Diana Tamir, of the Princeton Social Neuroscience Department, demonstrated that individuals who read fiction frequently have better social cognition than those who don’t. Reading fiction allows you to be more skilled at working out what other people are feeling or thinking at a given time. She used brain scans on individuals whilst reading fiction and saw increased activity in the brain’s default mode network involved in simulating what others are thinking.

By reading more fiction, which can be highly emotive and often in a first-person perspective, we grow more skilled in recognising others’ emotions and thoughts. This skill can get you far in any relationship or even in the workplace. By recognising others’ feelings, you can adapt yourself accordingly and be sensitive to their needs.


Harry Potter and inclusivity… not a connection you’d make too quickly, especially now! But a study published in the Journal of Applied Social Psychology looked at whether Harry Potter novels could be used as a tool for improving attitudes towards stigmatised groups. It used passages relating to discrimination, such as the allegory of “mudbloods”, and found that these students then showed changed attitudes about various stigmatised topics, such as immigrants or homosexuality.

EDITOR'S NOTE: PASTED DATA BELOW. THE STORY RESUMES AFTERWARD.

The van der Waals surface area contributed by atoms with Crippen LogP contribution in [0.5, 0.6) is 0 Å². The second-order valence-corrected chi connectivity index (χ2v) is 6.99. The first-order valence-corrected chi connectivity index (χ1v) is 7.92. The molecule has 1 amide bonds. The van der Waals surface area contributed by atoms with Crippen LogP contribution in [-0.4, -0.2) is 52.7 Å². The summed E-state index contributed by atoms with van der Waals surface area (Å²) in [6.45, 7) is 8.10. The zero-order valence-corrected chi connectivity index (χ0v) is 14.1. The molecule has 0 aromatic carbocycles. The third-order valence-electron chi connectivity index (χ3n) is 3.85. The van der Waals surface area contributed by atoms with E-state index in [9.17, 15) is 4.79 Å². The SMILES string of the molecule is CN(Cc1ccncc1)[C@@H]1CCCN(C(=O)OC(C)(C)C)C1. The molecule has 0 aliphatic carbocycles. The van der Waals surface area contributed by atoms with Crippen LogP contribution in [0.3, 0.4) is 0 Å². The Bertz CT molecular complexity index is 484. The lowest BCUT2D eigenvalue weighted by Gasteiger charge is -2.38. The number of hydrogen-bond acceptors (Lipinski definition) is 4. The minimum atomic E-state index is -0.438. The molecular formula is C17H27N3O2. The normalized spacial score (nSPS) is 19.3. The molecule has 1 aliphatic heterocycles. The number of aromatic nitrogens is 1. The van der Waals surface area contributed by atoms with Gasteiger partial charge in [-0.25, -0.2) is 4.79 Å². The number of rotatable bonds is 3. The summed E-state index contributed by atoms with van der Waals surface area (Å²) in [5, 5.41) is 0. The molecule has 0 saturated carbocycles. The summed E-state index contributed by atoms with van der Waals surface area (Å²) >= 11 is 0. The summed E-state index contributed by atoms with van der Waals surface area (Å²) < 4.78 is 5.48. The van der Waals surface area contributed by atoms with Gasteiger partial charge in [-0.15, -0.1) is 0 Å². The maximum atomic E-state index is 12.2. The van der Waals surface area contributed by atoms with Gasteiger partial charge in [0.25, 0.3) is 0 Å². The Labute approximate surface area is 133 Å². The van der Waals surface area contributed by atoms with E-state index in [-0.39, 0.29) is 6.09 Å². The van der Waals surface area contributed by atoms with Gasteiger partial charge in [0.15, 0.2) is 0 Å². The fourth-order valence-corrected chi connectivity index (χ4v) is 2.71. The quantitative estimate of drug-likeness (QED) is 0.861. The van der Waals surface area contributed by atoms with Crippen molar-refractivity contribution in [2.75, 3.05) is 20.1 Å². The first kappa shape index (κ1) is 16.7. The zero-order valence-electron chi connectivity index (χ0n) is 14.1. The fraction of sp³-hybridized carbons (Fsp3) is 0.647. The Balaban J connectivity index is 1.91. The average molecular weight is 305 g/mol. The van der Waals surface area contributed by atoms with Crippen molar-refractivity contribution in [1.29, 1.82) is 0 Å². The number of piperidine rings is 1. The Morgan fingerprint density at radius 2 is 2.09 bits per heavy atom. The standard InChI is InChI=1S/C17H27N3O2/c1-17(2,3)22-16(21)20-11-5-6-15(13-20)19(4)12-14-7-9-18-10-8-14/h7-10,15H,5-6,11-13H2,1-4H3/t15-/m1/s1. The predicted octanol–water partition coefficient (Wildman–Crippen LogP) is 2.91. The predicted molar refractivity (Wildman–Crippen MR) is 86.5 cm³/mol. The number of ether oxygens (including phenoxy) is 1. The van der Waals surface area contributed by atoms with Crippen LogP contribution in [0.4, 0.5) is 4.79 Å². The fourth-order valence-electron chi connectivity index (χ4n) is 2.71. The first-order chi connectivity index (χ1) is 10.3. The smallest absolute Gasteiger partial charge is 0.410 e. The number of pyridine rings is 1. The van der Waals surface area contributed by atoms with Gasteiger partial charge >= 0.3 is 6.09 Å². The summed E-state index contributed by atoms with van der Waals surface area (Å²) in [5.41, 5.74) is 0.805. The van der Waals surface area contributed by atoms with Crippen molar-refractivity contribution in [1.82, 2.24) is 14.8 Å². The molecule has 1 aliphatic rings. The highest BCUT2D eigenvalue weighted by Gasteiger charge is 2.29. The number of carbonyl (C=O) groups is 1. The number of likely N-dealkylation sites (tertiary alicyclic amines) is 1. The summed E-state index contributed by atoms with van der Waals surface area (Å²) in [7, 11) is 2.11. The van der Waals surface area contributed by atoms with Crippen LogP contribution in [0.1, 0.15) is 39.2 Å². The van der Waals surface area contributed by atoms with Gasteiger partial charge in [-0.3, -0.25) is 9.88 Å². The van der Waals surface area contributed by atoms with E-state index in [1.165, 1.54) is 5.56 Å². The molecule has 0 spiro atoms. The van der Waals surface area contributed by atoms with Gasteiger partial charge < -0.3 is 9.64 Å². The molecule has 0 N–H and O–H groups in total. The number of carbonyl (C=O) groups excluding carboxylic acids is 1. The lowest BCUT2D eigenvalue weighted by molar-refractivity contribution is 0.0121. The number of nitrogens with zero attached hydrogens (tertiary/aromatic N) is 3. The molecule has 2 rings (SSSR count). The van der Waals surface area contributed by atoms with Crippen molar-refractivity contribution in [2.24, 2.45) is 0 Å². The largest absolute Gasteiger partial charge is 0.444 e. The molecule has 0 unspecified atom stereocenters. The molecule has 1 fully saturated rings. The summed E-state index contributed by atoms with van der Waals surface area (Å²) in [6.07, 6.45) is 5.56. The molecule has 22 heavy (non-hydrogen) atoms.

Even though fiction novels don’t always portray the reality we live in, there are many nuanced connections to our society. Many consider The Hunger Games to be a metaphor for our capitalistic society, and the same can be said for many of the classics.

Fiction novels almost provide the stepping stone to understanding and learning about others, giving us experiences we could never have. An example is white privilege, something I understood more after reading “The Hate U Give” and “Queenie”, both of which are phenomenal books that I can’t recommend enough!